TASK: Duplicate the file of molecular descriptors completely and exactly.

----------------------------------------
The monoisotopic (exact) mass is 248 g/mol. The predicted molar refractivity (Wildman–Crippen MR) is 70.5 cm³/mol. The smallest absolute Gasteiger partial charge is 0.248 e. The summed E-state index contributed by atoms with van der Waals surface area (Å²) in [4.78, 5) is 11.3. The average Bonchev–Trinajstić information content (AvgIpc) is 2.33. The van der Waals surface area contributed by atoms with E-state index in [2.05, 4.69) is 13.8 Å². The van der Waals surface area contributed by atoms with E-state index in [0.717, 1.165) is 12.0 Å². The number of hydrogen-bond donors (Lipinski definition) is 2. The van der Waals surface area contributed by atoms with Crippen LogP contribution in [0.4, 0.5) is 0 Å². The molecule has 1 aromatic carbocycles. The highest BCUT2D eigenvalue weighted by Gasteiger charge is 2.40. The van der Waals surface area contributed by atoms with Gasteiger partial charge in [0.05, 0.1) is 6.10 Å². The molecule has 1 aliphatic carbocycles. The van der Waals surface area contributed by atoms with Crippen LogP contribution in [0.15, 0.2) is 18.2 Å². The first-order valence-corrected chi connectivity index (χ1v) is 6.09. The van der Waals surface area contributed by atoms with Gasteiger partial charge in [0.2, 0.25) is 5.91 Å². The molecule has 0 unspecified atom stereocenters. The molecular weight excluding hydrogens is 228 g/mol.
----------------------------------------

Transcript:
The monoisotopic (exact) mass is 248 g/mol. The predicted molar refractivity (Wildman–Crippen MR) is 70.5 cm³/mol. The smallest absolute Gasteiger partial charge is 0.248 e. The summed E-state index contributed by atoms with van der Waals surface area (Å²) in [4.78, 5) is 11.3. The average Bonchev–Trinajstić information content (AvgIpc) is 2.33. The van der Waals surface area contributed by atoms with E-state index in [2.05, 4.69) is 13.8 Å². The van der Waals surface area contributed by atoms with E-state index in [0.717, 1.165) is 12.0 Å². The number of hydrogen-bond donors (Lipinski definition) is 2. The van der Waals surface area contributed by atoms with Crippen LogP contribution in [0.4, 0.5) is 0 Å². The molecule has 1 aromatic carbocycles. The highest BCUT2D eigenvalue weighted by Gasteiger charge is 2.40. The van der Waals surface area contributed by atoms with Gasteiger partial charge in [0.05, 0.1) is 6.10 Å². The molecule has 1 aliphatic carbocycles. The van der Waals surface area contributed by atoms with Crippen LogP contribution in [0.15, 0.2) is 18.2 Å². The first-order valence-corrected chi connectivity index (χ1v) is 6.09. The van der Waals surface area contributed by atoms with Gasteiger partial charge in [0.2, 0.25) is 5.91 Å². The molecule has 0 unspecified atom stereocenters. The molecular weight excluding hydrogens is 228 g/mol.